After sentence had been passed, they put upon the head of the martyr a paper crown, on which were depicted many horrible figures of demons, and then led him away to the place of execution.

    San Romano walked on, surrounded by the mob, who heaped on him insults harder to bear than just beyond the suburbs of the town he came to a wooden cross. The crowd stopped and the inquisitors wished to compel him to adore it. ‘It is not wood,’ he replied, ‘which Christians adore but God. He is present in my heart and I adore him where with all reverence.

    Pass on; go straight to the place of my destination.’ At these words the people uttered loud cries, and loaded him with insults, considering his refusal to be a crime. ‘The cross,’ said some of them, ‘the cross would not allow a heretic to adore it.’ Then, fancying that there was some divinity in the wood, the crowd pressed round it; some drew their swords, and clove the cross into a thousand pieces. Most happy did anyone think himself who could secure the smallest fragment, for the wood was to heal them of every disease.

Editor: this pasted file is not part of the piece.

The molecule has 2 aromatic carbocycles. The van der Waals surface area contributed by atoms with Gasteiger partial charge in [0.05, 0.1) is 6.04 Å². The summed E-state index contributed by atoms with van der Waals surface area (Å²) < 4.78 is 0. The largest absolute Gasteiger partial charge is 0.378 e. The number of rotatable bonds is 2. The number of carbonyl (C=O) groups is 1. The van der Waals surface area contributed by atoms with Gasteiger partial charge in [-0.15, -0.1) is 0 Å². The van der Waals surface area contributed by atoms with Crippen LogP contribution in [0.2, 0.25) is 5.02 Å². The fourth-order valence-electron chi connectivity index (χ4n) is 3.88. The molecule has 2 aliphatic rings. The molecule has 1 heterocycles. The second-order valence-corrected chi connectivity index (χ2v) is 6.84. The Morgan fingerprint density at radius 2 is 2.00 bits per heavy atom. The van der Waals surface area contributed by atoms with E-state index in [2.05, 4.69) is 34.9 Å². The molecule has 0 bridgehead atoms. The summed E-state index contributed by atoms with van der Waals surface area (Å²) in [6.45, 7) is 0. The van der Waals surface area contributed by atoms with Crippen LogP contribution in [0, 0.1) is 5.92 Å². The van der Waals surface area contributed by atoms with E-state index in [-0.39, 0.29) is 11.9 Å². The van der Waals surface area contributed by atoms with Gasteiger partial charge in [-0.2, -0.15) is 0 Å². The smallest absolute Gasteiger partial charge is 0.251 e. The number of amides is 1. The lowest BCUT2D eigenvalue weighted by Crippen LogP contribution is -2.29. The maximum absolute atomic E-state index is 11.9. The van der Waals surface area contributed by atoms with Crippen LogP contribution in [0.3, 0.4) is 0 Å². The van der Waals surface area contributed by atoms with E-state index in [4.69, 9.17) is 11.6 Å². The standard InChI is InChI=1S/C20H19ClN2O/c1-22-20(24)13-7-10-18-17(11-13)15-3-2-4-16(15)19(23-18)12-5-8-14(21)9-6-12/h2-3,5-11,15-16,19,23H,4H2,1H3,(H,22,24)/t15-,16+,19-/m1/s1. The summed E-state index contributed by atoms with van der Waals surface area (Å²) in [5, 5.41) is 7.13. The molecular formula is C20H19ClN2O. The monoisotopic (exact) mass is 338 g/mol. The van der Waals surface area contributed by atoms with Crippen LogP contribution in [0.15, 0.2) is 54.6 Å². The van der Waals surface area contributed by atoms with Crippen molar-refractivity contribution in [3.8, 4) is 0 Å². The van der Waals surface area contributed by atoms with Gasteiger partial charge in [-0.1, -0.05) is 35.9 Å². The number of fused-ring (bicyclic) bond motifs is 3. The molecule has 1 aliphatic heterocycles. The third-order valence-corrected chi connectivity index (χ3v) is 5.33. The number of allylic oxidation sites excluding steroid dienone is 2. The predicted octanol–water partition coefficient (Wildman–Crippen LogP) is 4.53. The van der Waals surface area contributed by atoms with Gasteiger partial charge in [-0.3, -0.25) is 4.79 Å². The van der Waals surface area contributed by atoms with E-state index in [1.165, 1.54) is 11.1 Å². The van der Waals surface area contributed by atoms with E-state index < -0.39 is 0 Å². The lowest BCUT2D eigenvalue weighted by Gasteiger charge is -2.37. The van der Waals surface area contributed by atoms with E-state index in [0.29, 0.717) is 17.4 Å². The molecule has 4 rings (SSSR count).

San Romano was accompanied by a numerous escort. He was surrounded by archers of the Imperial Guard. Some great personages belonging to both parties had desired to be witnesses of the last moments of this man, whose convictions were so deep. Amongst them was the English envoy. San Romano was placed in the midst of a great heap of wood, which was forthwith set on fire in several places. When he began to feel the fire he raised his head, looking up to heaven, which was about to receive him.

    But the inquisitors imagined that he was calling them and would yield to their entreaties. ‘Draw away the wood,’ they said, ‘he wants to retract his doctrine.’ The burning pieces were removed, and San Romano was set as it were at liberty, without having taken any harm from the fire. Turning then a look of indignation upon the inquisitors, he said: ‘What malice urges you to this? Why envy me my happiness? Why snatch me from the true glory which awaits me?’ The inquisitors then, confused and irritated, ordered him to be again cast into the fire, which had by this time risen to great violence, and instantly consumed him.